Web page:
17. To obtain BIOS string ID:
a. Power off the system
b. Either unplug your keyboard or hold down one of the
keys on the keyboard
c. Power-on the system and you should get a keyboard
d. The string in the lower left hand corner of your computer
screen represents the BIOS String ID.
18. It is also possible to read the BIOS information by going
to the BIOS set-up of the PC by pressing appropriate key (usually
Del key) during boot up.
19.Various POST (Power On Self Test) error codes and their
description is as below:
Code 01: Undetermined problem
Code 02: Power Supply error
Code 1xx: System board errors
Code 2xx: Memory (RAM) errors
Code 3xx: Keyboard errors
Code 6xx: Diskette Drive errors
x is any single digit integer.
20. The following are true about backup:
a. Full backup: Here all files that have been chosen
for backup are backed up, irrespective of whether the archive
bit is set or not set. Archive bit is set (ON) after backup.
b. Incremental backup: Here only the files that have
been created or have changed since the previous full or
incremental backup will be backed up. The archive bit is
set after a file is backed up.
c. Incremental backup will backup files that have changed
since previous full or incremental backup.
d. Differential backup: Here, the files that have changed
or created since the last full backup will be backed up.
Note that, unlike Incremental backup, the archive bit is
not set on a differential backup. The result of this is
that the next differential backup will include files that
were backed up during earlier Differential backups.
21. UPS usually contains a filter to smoothen the noise,
and this filter is called noise filter.
4.3 Given a scenario, troubleshoot hard
drives and RAID arrays with appropriate tools
1. If the CMOS setup is not properly setup the computer may
ignore or not look at the CD-ROM as a bootable option. Verify
in the CMOS that your settings are properly set to boot from
the CD-ROM drive.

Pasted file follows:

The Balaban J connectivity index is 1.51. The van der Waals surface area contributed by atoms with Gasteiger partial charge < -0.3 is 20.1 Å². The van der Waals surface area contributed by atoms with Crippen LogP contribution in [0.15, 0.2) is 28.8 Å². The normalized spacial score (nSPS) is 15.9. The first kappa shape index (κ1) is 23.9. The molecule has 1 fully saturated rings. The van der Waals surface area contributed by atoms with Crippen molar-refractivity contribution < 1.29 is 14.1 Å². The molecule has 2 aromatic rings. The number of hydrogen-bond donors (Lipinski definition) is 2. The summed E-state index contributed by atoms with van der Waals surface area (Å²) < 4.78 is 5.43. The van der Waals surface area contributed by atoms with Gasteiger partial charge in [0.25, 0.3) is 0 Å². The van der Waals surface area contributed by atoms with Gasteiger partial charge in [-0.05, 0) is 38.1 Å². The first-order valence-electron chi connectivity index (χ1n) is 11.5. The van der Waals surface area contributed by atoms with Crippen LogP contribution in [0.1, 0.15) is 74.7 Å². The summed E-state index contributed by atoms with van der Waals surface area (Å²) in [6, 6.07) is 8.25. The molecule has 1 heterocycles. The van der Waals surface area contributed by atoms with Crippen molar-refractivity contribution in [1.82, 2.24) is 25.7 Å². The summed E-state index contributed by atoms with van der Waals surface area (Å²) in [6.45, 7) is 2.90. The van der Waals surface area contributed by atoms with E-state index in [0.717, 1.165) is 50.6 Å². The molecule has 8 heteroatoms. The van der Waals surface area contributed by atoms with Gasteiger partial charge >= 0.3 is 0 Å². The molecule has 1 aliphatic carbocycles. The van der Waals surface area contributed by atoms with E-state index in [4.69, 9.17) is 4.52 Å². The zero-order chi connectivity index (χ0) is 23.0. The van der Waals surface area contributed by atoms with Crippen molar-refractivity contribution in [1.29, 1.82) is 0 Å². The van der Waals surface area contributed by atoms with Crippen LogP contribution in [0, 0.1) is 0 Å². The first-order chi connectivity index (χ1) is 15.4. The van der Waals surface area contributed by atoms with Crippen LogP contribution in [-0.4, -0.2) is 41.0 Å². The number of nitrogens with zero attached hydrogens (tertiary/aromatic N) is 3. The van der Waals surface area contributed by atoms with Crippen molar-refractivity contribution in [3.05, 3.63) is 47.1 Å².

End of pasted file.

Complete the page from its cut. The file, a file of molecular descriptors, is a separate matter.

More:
2. The Complementary Metal-Oxide Semiconductor (CMOS) allows
the computer to store the Real Time Clock (RTC)and other device
information even after the computer is switched off and on.
This is achieved by using a battery just for CMOS.
3. Generally, these settings will be under the boot options.
Setup your boot options similar to the below example.
1 - Floppy / LS120
2 - CD-ROM
3 - Network (if available)
4 - Hard Disk Drive
4. If CD-ROM is listed after a device that is bootable it
will boot from the other device before the CD-ROM. Verify that
the devices before CD-ROM, such as floppy, do not have bootable
media in them.
5. If the SCSI bus termination is not done, SCSI devices
on the bus will not function properly. This is due to reflection
of the signals at the end of the bus. To prevent this, both
ends of the SCSI bus needs to be terminated. If one end of the
SCSI bus is terminated, you may find intermittent problems.
Never terminate the bus at a device connected in between.
6. If you are creating a Striped volume on a new Windows
2000 machine, it can only be created on dynamic disks. However,
if you are upgrading a Windows NT computer to Windows 2000,
any existing stripe set will be supported.
7. If you are finding that the Logical Disk > %Free Space
counter is less than 10%, you might need to make additional
free space available. This can first be done cleaning up the
disk of any unwanted files, duplicate files etc. If required,
additional physical disk may be provided.
8. Some of the important System Monitor counters are:
a. Memory>Available Mbytes: measures the amount of physical
memory that is available. Typically > 4MB. If less than
4 MB, consider adding more memory.
b. Memory>Pages/Sec: Shows the number of times that the
disk has been accessed, because requested information was
not available in memory. If the value of the counter is
not below 20, you should add more memory. A value of 4 or
5 is typical.
c. Paging File>%Usage: Indicates the % of allocated page
file utilization. Should be less than 99%.
d. Processor>%Processor Time: measure the time that the
processor is busy. Should be typically less than 80%